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Trends through time are presented for shrub biomass, twig production, height growth, percent cover, and composition following thinning and four forest regeneration treatments within three habitat types of the cedar-hemlock zone of northern Idaho. Regression analyses yielded prediction equations for the above variables. Most shrub species occurred within a specific habitat type and harvest treatment. The probability of occurrence of all but one shrub showed no relationship with time following cutting, since most existed in the stands prior to logging or prior to sampling, which occurred at least 5 years after cutting. Shrubs less than 1 m tall most often predominated in selection, seedtree, and shelterwood cuttings, while more midsized and tall shrubs occurred within clearcuts. Growth in height of most shrubs was related to time since cutting and amount of overstory remaining after cutting. Growth rates of some were related to elevation and specific aspects. Differences in percent cover of individual species were related to habitat type as well as time since cutting. Maximum shrub biomass production occurred 10 to 14 years after cutting. Clearcuts produced the most and partial cuttings the least shrub biomass and twigs per unit area, respectively. The western red cedar (Thuja plicata) and grand fir (Abies grandis) habitat types were more productive of twigs than western hemlock (Tsuga heterophylla). Thinnings within the three habitat types produced few changes in shrub composition and growth except those cases where tall shrubs responded to actual damage by resprouting from the root crown. Composition was variable but trends in shrub succession following the five silvicultural treatments were most influenced by presence or absence of midsized species such as shinyleaf ceanothus (Ceanothus velutinus) or redstem (C. sanguineus), which rapidly responded to slash burning, particularly to broadcast burning in clearcuts. Forest Sci. 25:415-426.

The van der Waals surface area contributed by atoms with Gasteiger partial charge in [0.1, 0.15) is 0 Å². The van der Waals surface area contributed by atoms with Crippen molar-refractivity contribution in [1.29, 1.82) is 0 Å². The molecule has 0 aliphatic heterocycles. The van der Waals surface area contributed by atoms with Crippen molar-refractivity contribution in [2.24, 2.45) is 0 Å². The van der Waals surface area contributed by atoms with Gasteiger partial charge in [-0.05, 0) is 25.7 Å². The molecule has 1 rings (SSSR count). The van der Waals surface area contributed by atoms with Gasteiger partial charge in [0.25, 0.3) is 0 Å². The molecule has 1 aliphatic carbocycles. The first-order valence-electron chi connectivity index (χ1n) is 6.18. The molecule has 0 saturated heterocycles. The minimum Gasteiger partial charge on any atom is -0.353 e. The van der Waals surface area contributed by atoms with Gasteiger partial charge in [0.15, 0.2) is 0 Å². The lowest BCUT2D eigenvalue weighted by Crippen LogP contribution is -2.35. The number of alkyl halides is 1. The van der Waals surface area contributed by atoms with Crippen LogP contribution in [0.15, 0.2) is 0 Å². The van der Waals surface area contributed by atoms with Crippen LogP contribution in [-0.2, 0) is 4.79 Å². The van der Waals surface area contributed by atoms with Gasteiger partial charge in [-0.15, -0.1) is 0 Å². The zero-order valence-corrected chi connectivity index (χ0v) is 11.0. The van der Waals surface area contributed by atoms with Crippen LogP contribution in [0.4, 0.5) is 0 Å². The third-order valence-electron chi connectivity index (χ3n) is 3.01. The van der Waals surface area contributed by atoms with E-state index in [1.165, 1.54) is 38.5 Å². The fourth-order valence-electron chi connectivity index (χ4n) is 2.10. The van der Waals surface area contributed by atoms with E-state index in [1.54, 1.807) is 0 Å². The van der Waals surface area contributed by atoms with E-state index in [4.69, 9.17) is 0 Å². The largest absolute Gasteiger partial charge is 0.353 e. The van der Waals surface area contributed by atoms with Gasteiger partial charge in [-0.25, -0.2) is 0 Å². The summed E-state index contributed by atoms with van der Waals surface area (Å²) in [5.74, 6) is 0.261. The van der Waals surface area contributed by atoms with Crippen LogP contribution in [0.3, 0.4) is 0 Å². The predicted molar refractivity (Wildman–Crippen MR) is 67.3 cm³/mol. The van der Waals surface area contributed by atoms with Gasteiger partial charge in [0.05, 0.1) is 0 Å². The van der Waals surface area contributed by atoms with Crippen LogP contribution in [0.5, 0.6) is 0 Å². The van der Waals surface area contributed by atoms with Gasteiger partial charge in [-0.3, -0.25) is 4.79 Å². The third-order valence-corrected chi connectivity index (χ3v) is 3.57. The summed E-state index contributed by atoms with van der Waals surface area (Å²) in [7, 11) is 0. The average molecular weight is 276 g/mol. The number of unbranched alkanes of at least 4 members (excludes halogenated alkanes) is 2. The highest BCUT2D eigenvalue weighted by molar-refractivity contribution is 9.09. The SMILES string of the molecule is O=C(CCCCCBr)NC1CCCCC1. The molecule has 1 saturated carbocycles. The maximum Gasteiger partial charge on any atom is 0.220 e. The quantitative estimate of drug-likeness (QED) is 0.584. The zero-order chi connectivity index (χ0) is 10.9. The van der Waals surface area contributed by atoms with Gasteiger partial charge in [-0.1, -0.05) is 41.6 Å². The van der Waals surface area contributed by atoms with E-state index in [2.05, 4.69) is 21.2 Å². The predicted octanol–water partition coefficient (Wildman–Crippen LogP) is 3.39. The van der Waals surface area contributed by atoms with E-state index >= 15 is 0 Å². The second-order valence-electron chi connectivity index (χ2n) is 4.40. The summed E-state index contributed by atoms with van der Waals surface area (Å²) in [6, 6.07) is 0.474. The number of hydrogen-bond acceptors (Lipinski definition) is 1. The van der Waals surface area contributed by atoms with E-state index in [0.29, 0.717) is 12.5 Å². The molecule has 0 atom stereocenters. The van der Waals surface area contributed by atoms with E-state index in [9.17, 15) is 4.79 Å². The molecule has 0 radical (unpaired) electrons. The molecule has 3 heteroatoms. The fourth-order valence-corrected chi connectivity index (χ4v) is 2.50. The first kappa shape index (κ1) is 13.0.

Professor in the College of Forestry, Wildlife and Range Sciences, University of Idaho, Moscow
Publication date: September 1, 1979
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Forest Science is a peer-reviewed journal publishing fundamental and applied research that explores all aspects of natural and social sciences as they apply to the function and management of the forested ecosystems of the world. Topics include silviculture, forest management, biometrics, economics, entomology & pathology, fire & fuels management, forest ecology, genetics & tree improvement, geospatial technologies, harvesting & utilization, landscape ecology, operations research, forest policy, physiology, recreation, social sciences, soils & hydrology, and wildlife management.